The noncustodial parent is allowed to give their reasons for why they are unemployed or have a reduced income. The court will not impute income if the reason for the parent’s reduced earning capacity is outside their control such as an underlying medical condition, general economic conditions, or the conditions in the parent’s line of work, or being laid off as a result of company downsizing. Imputed income is unique to child support matters in New York and is not considered for spousal support cases.
Certain tax liabilities may also cause higher child support costs for the noncustodial parent. Phantom income refers to income that is not received but shows up on a person’s tax returns. If the court only refers to a parent’s tax returns to calculate child support, their child support obligation may be inflated and would not reflect their actual income-generating capacity.
The amount of child support obligation you will be required to pay is highly dependent on your income. If you feel that there is a chance that the court will impute income in your case, negotiating with your spouse regarding the amount of your parental child support may be beneficial. Having the help of an experienced New York child support attorney can be beneficial in representing your case before the family court and successfully defending against an imputed income.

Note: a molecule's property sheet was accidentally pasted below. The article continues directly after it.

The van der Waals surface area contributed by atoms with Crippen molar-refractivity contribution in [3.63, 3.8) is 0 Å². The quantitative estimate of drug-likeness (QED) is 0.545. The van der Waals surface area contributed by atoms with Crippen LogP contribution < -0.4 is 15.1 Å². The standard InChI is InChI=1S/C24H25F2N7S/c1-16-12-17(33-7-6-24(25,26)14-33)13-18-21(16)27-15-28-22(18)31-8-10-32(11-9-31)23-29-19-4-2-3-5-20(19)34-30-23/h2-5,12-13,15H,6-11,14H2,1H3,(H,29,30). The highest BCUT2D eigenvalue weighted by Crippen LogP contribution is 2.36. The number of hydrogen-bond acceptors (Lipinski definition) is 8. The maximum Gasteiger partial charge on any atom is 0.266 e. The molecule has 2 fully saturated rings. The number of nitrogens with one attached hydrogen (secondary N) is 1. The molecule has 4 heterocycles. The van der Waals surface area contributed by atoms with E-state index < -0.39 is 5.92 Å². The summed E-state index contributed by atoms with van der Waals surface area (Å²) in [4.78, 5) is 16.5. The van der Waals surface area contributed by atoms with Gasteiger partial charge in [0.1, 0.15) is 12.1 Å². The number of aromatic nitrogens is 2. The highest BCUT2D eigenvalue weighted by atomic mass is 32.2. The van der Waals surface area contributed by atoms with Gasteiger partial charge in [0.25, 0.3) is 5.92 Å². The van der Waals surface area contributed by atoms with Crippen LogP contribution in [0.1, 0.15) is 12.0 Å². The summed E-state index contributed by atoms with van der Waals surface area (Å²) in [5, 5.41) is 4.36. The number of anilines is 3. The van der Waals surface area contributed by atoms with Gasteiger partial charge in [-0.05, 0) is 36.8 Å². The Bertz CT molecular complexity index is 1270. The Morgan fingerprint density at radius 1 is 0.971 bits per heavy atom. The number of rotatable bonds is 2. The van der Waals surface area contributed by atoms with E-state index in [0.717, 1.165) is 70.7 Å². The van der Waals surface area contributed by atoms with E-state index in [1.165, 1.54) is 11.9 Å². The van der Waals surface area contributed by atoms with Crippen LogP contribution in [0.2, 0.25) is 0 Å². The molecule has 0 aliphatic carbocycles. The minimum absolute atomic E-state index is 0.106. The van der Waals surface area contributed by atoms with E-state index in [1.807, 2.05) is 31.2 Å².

Juan Luciano, a skilled Manhattan divorce and family law attorney, has helped represent the interests of many New Yorkers in obtaining an amicable resolution of their child support concerns. We may be able to assist you in presenting your case and protecting your rights against imputed income. Call us today at (212) 537-5859 to learn more about your legal options.
The custodial parent can enforce the payment of child support with the help of a skilled NY child support lawyer. Once a final child support order is in place, the noncustodial parent is required to make their payments or they can suffer the following consequences: